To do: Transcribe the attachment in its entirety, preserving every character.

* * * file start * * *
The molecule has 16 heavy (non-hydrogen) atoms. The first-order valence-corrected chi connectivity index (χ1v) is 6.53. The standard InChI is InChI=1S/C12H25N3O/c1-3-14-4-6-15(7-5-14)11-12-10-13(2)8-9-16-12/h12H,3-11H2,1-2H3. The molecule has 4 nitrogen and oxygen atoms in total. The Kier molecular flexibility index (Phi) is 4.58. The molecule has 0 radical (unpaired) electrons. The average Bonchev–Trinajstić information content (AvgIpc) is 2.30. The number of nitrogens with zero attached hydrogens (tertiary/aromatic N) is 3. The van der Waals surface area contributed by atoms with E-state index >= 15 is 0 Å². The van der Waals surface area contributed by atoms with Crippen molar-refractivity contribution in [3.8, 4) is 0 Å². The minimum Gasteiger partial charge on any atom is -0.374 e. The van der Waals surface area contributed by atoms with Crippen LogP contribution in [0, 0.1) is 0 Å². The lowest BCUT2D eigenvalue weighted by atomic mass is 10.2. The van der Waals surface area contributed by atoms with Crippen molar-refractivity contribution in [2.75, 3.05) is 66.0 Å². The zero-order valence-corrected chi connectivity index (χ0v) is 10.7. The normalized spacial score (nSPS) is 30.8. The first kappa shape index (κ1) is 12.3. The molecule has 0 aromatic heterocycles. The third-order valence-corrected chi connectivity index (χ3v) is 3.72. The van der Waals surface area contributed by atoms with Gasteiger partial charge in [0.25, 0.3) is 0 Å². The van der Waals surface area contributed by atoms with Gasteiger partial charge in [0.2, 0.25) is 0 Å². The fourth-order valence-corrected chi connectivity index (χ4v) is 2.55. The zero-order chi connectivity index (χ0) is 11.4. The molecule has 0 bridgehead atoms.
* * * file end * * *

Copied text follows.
The molecule has 16 heavy (non-hydrogen) atoms. The first-order valence-corrected chi connectivity index (χ1v) is 6.53. The standard InChI is InChI=1S/C12H25N3O/c1-3-14-4-6-15(7-5-14)11-12-10-13(2)8-9-16-12/h12H,3-11H2,1-2H3. The molecule has 4 nitrogen and oxygen atoms in total. The Kier molecular flexibility index (Phi) is 4.58. The molecule has 0 radical (unpaired) electrons. The average Bonchev–Trinajstić information content (AvgIpc) is 2.30. The number of nitrogens with zero attached hydrogens (tertiary/aromatic N) is 3. The van der Waals surface area contributed by atoms with E-state index >= 15 is 0 Å². The van der Waals surface area contributed by atoms with Crippen molar-refractivity contribution in [3.8, 4) is 0 Å². The minimum Gasteiger partial charge on any atom is -0.374 e. The van der Waals surface area contributed by atoms with Crippen LogP contribution in [0, 0.1) is 0 Å². The lowest BCUT2D eigenvalue weighted by atomic mass is 10.2. The van der Waals surface area contributed by atoms with Crippen molar-refractivity contribution in [2.75, 3.05) is 66.0 Å². The zero-order valence-corrected chi connectivity index (χ0v) is 10.7. The normalized spacial score (nSPS) is 30.8. The first kappa shape index (κ1) is 12.3. The molecule has 0 aromatic heterocycles. The third-order valence-corrected chi connectivity index (χ3v) is 3.72. The van der Waals surface area contributed by atoms with Gasteiger partial charge in [0.25, 0.3) is 0 Å². The van der Waals surface area contributed by atoms with Gasteiger partial charge in [0.2, 0.25) is 0 Å². The fourth-order valence-corrected chi connectivity index (χ4v) is 2.55. The zero-order chi connectivity index (χ0) is 11.4. The molecule has 0 bridgehead atoms.